Philippine authorities began evacuating thousands of people and shut down dozens of ports yesterday as a strong typhoon threatened to wallop the country’s east coast on Christmas Day.
Nock-Ten is expected to be packing winds of between 203-250 kilometres per hour when it crosses over Catanduanes, a remote island of 250,000 people in the Bicol region, late today, the US Joint Typhoon Warning Centre said.
It is then expected to hit the country’s main island of Luzon, including the capital Manila, tomorrow.
“The pre-emptive evacuation is ongoing” in Catanduanes and two nearby provinces, said Rachel Miranda, spokeswoman for the civil defence office in the Bicol region.
She said she did not have the total number of people who have been transferred to higher ground or to safer structures.
The evacuations came as another civil defence official in the area said that hundreds of thousands of residents were under threat from the approaching typhoon.
The Philippine weather service warned of potentially deadly two-metre waves along the coast, as well as landslides and flash floods from heavy rains.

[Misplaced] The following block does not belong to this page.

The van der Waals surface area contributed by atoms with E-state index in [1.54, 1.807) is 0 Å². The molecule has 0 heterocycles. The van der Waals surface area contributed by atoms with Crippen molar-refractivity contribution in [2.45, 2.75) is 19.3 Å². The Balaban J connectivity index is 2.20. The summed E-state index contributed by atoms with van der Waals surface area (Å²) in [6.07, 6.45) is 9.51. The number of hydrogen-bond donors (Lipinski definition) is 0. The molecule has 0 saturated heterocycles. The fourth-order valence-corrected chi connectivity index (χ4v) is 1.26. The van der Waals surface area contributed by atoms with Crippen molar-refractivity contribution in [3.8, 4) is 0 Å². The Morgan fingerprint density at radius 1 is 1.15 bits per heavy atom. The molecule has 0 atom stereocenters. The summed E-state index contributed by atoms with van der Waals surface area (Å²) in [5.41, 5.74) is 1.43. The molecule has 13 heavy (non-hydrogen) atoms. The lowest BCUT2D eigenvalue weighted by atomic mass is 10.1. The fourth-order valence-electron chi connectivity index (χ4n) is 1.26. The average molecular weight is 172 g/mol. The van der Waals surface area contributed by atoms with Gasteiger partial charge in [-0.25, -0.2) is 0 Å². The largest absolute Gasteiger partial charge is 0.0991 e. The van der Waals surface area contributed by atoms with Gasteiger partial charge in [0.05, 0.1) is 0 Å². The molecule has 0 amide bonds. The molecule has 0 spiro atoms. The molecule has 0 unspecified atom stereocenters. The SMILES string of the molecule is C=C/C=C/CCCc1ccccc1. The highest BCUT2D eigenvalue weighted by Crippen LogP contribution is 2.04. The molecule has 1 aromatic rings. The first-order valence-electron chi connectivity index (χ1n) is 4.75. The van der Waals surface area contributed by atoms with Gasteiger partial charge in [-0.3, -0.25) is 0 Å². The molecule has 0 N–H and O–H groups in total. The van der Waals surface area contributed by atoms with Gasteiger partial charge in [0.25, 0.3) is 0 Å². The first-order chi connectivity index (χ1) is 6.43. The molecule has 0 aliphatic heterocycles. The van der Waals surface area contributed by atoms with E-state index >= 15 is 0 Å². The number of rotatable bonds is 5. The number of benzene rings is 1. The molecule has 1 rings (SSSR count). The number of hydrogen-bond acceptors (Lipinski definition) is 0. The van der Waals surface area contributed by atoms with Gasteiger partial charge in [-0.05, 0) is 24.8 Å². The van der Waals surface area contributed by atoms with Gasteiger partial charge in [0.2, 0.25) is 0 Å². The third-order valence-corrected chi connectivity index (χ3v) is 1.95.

Seafaring vessels in the area were ordered to stay at port, while one airline cancelled 18 Christmas Day flights to and from Bicol airports.
“It’s sad that I could not join my parents for Christmas,” technician Reagan Sumukit said as the coastguard shut down the port of Tabaco.
The 27-year-old was among some 500 ferry passengers stranded at the tiny terminal that was crammed with bags and other luggage.
Local broadcaster ABS-CBN showed footage yesterday of long lines of trucks, cars and vehicles stranded at other Bicol ports.
The poor, mainly agricultural region of 5.5mn people is often the first area to be hit by the 20 or so storms and typhoons that pound the archipelago each year.
Cedric Daep, civil defence chief for the province of Albay, said at least 400,000 people in that area alone needed to be evacuated.
“Our evacuation centres will not be able to accommodate all of them,” he said.
Others were being asked to stay with relatives or friends.
“We are requesting vehicle support” from other government agencies to move people to safety, Daep added.
In Manila, the civil defence office ordered huge roadside advertising billboards to be pulled down in case they were toppled by strong winds and hurt people on the ground, spokeswoman Romina Marasigan told a news conference. Nock-Ten, named after a bird found in Laos, is arriving later than the usual typhoon season in the Philippines.
The most powerful and deadliest typhoon to hit the country was Haiyan, which left 7,350 people dead or missing and destroyed entire towns in heavily populated areas of the central Philippines in November 2013.
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